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(Directorís Cut)

Twenty-five years after its release, AMADEUS ($36) remains a remarkable piece of film entertainment. The winner of eight Academy Awards, including one for Best Picture, AMADEUS reaches tremendous cinematic heights, while yet remaining totally accessible to those, who are not well-versed classical music. It is through this level of accessibility that AMADEUS was able to introduce new generations to one of the greatest musical geniuses of all time. Based upon the play by Peter Shaffer, which I had the good fortune of seeing during its original Broadway run, AMADEUS presents a fictionalized biography of Wolfgang Amadeus Mozart as told by a rival composer, who supposedly confesses to murdering Mozart, while confined to an insane asylum.

As a film, AMADEUS is an opulent costume drama, but it is anything but a dusty or boring look at a classical composer who has been dead for more than two centuries. Peter Shafferís screenplay is lively and filled with ironic humor, while Milos Formanís inspired direction keeps the film from slowing down, despite its three hour running time. Both menís Academy Awards are richly deserved, as is the filmís Oscar for Best Picture. AMADEUS also took home Oscars for art direction, costume design, makeup and sound. Even F. Murray Abraham earned himself an Academy Award for his performance as Antonio Salieri, the Austrian court composer, whose jealousy of Mozartís God given talent drives him to systematically ruin the musical genius, thus sending him to an early grave. Tom Hulce also received an Oscar nomination for his performance as the brilliant, but emotionally retarded Mozart. The outstanding cast of AMADEUS also features Elizabeth Berridge, Roy Dotrice, Christine Ebersole, Simon Callow, Richard Frank, Cynthia Nixon, Vincent Schiavelli and Jeffrey Jones.

Warner Home Video has made the Directorís Cut of AMADEUS available on Blu-ray Disc in a 2.35:1 aspect ratio presentation that has been encoded onto the disc with the VC-1 codec.  Miroslav OndrŪcekís Oscar nominated cinematography is nicely rendered in this 1080p presentation. While the Blu-ray doesnít have the hyper-realistic qualities of new film, image sharpness, dimensionality and fine detail are all wonderful in comparison to everything that has come before. One will once again be able to appreciate Oscar winning sets and costumes, thanks to high definition. On Blu-ray, colors are richer, better defined and far more stable than they have appeared in the past. Blacks are pure, as are the whites. Contrast is smooth, plus the picture produces a nice level of shadow detail. The elements from which AMADEUS have been transferred appear relatively free from blemishes. Grain is milder than what I would have expected, and there are moments where the image gives the impression that it is a bit smoother than it should be, signifying that some digital manipulation has been employed.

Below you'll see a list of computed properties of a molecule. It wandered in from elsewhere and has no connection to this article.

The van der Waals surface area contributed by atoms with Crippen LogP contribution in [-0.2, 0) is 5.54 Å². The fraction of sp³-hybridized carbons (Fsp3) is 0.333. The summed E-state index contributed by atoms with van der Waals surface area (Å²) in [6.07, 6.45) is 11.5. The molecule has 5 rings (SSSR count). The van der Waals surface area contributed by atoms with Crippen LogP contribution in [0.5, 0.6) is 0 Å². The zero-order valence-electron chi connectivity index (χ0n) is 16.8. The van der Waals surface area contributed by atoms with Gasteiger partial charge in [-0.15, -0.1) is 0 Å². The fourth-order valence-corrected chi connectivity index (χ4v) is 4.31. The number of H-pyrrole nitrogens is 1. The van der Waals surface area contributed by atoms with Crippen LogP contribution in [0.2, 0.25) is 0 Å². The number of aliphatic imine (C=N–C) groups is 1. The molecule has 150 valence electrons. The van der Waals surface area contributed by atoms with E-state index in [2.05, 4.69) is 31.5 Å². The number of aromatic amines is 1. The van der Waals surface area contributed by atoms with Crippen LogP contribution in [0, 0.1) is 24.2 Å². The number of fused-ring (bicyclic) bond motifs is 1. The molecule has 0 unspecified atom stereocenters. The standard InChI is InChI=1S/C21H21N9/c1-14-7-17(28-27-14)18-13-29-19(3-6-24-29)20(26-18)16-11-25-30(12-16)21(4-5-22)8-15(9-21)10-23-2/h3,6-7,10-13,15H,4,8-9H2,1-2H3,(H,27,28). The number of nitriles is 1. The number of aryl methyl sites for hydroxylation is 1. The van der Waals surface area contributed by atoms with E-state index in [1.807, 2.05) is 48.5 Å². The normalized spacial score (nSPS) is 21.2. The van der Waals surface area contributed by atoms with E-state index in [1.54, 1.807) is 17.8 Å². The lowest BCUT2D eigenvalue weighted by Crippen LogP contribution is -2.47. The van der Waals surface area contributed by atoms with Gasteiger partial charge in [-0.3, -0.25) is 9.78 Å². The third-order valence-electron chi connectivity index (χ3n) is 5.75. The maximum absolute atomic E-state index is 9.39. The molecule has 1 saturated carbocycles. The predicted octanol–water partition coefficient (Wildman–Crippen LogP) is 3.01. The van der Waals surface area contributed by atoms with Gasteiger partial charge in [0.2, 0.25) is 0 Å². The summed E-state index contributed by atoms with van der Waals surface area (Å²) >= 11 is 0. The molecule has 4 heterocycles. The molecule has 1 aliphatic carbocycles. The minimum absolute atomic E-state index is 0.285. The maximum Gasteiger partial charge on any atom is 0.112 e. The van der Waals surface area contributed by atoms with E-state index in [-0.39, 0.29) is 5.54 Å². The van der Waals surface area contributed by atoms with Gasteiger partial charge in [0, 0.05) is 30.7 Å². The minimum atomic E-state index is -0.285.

AMADEUS is presented on Blu-ray Disc with a 5.1 channel Dolby TrueHD soundtrack. Considering the period setting, the sound design does not aggressively deploy for sound effects placement. Music is where the AMADEUS soundtrack excels sonically. As always, this has been a truly marvelous soundtrack that that has been further enhanced by its presentation in the lossless format. Sir Neville Marriner orchestrated Mozartís music to underscore the motion picture and it is indeed a glorious re-purposing of the works of a musical genius. Even Salieriís compositions sound wonderful on this release. The music swells and swirls beautifully through the entire soundstage, with excellent augmentation of the rear channels. As you might expect, fidelity is terrific. Dialogue reproduction is always crystal clear. English, French, Spanish, German and Italian Dolby Digital 5.1 channel tracks are also encoded onto the disc. Subtitles are available in English, French, Spanish, Danish, Dutch, Finnish, German, Italian, Korean, Norwegian, Polish, Portuguese and Swedish.

The interactive menus allow one access to the standard scene selection and set up features, as well as, as well as the supplemental materials. Starting things off is a running Audio Commentary with director Milos Forman and writer Peter Shaffer. Next, is the other main supplement, The Making Of Amadeus, an hour-long program that looks at the production in significant detail. A Theatrical Trailer is also featured on the first disc. The second disc is a Special Compilation CD offering more Mozart. Finally, there is a third disc that contains a Digital Copy of the film. AMADEUS features book styled packaging that contains thirty-four pages of photos and production notes.

Considering that AMADEUS is now twenty-five years old, it there is no way to dispute the filmís classic status. For my money, AMADEUS is a marvel of a motion picture. The Blu-ray presentation is head and shoulders above everything that has come before. Recommended.



Amadeus (Blu-ray Book) [Blu-ray] (1984)


DVD & Blu-rayDisc reviews are Copyright © 2009 THE CINEMA LASER and may not be copied or reprinted without the written consent of the publisher.
THE CINEMA LASER is written, edited and published by Derek M. Germano.



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